I recently received a note mailed to health care providers from Steve Sisler, Vice President of Sales Development for Zanfel Laboratories, Inc. Zanfel is a product used to decrease the skin reaction attributable to poison ivy and similar plants (e.g., poison oak and sumac). Here is an edited part of the note that I received:
While attending the recent American Academy of Family Physicians trade show, numerous health care professionals stopped by the Zanfel Laboratories booth to ask questions and gain additional knowledge regarding the Zanfel product and the overall disease state of urushiol-induced allergic contact dermatitis. Additionally, a great many prescribers voiced concern over the recent price increases of Zanfel Poison Ivy Wash. The conversations were very specific in that the retail price for Zanfel had increased to $42.99, $44.99 and even as high as $48.99 plus tax. These prescribers are aware of the retail price increases because their patients are calling them back after visiting CVS and Walgreens pharmacies. Their patients are aware that Zanfel had previously been sold for approximately $39.99 plus tax. These patients are upset because they believe that Zanfel Laboratories has initiated a retail price increase.
Zanfel Poison Ivy Wash has not had a cost increase in over Read more »
This post, Product Used For Poison Ivy Skin Reaction Undergoes Price Increases, was originally published on
Healthine.com by Paul Auerbach, M.D..
I don’t know what I was thinking with my last post about the Health and Human Services’ Million Hearts initiative. I thought the whole point of this program was to save money. At the time, I was less than optimistic that the government could acurately reach their goal given the problems with many of the principles behind their program. For instance, maybe it was just me, but how typing on an electronic medical record system would save those lives was lost on me.
But at the time, I had no idea this whole campaign was based on fear.
Watch this introductory video I found on the brand new Million Hearts website, all paid for (of course) with your tax payer dollars: Read more »
*This blog post was originally published at Dr. Wes*
I’m not sure if this is true or not, or if it’s a local phenomenon, but I heard a discussion the other day from a previous Walgreens employee describing the most shoplifted item in their store. Are you ready for this…..
Hemorrhoid creams and suppositories.
There are apparently a lot of a**holes in this world that get rubbed the wrong way.
*This blog post was originally published at The Happy Hospitalist*
Walgreens is being sued by customers who are not happy that their prescription information – even though it has been de-identified – is being sold by Walgreens to data-mining companies.
The data privacy and security concerns surrounding the transfer of de-identified data are significant. To “de-identify” what is otherwise protected health information under HIPAA, some outfits will simply strip data of 18 types of identifiers listed in federal regulations. However, the relevant regulation (45 CFR 164.514(b)(2)(ii)) also provides that this only works if “the covered entity does not have actual knowledge that the information could be used alone or in combination with other information to identify an individual who is a subject of the information.” Thus, the problem with this approach is that, these days, nobody can disclaim knowledge of the fact that information de-identified by removing this cookbook list of 18 identifiers may be re-identified by cross-matching data with other publicly-available data sources. There are a number of reported instances of this sort of thing happening. The bottom line is that our collective technical prowess has outstripped the regulatory safe harbor.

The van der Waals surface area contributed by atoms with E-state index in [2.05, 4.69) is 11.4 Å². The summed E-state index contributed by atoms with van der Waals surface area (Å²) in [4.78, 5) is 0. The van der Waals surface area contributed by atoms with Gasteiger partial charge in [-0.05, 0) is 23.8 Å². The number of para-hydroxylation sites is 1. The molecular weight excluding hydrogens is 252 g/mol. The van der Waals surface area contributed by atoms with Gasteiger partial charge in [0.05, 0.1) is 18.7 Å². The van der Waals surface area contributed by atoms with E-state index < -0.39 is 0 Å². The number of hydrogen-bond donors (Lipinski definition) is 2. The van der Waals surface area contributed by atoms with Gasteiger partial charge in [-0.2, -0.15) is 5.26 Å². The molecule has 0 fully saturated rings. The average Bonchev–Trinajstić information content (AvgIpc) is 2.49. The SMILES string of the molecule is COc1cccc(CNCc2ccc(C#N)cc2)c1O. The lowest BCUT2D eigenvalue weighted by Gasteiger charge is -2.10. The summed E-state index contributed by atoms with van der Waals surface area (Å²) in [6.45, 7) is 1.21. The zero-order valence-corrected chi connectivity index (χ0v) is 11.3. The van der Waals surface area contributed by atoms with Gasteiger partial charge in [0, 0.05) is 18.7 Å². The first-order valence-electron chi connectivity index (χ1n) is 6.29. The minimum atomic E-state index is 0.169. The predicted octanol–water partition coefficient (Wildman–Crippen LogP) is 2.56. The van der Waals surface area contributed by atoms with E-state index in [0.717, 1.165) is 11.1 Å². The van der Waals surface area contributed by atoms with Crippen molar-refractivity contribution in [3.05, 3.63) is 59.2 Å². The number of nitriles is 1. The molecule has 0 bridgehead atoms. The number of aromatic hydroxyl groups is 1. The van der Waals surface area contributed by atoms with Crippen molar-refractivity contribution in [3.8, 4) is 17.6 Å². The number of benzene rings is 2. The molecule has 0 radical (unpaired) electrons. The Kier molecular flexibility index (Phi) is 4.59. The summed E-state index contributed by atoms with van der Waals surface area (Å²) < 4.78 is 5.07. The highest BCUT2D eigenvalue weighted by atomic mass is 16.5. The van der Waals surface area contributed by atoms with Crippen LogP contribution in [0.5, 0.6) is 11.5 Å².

Is this the basis of the lawsuit brought against Walgreens? An objection to trafficking in health information that should remain private? No. The plaintiff group of customers is suing to share in the profits realized by Walgreens from trading in the de-identified data. Read more »
*This blog post was originally published at HealthBlawg :: David Harlow's Health Care Law Blog*
I’ve been writing about personal genomics for years. The standard concept of it is that you can order such genetic tests online, send your saliva or buccal swab to the lab where they analyze your DNA, then you can check online what kind of diseases you have elevated or lowered risk for. That’s how Navigenics, 23andMe or Pathway Genomics works. Now Pathway had a major announcement:
San Diego based startup Pathway Genomics announced [May 18th] that it will begin selling its DNA collection kits at Walgreens drugstores beginning in mid-May, for about $20 to $30. Unlike a pregnancy test, users won’t be able to get results immediately. They will have to send in their saliva sample and then go to Pathway’s website to select the particular test they want. Users choose from drug response ($79), which assesses how well an individual can metabolize certain drugs, predicting the best dosage for that person or whether they will be susceptible to certain side effects; pre-pregnancy planning ($179), which determines whether parents carry mutations for serious genetic diseases; health conditions ($179), which assesses risk for a number of conditions, including diabetes, Alzheimer’s, prostate cancer and more; or a combination of all three ($249). The kits won’t be sold in New York because the state’s laws require medical professionals to be involved in this type of testing.
As you may know, I’m not totally against direct-to-consumer genetic testing, but I really would like to see doctors and genetic counselors in this process. I think selling such kits through drugstores can only happen in the U.S. right now. Read more »
*This blog post was originally published at ScienceRoll*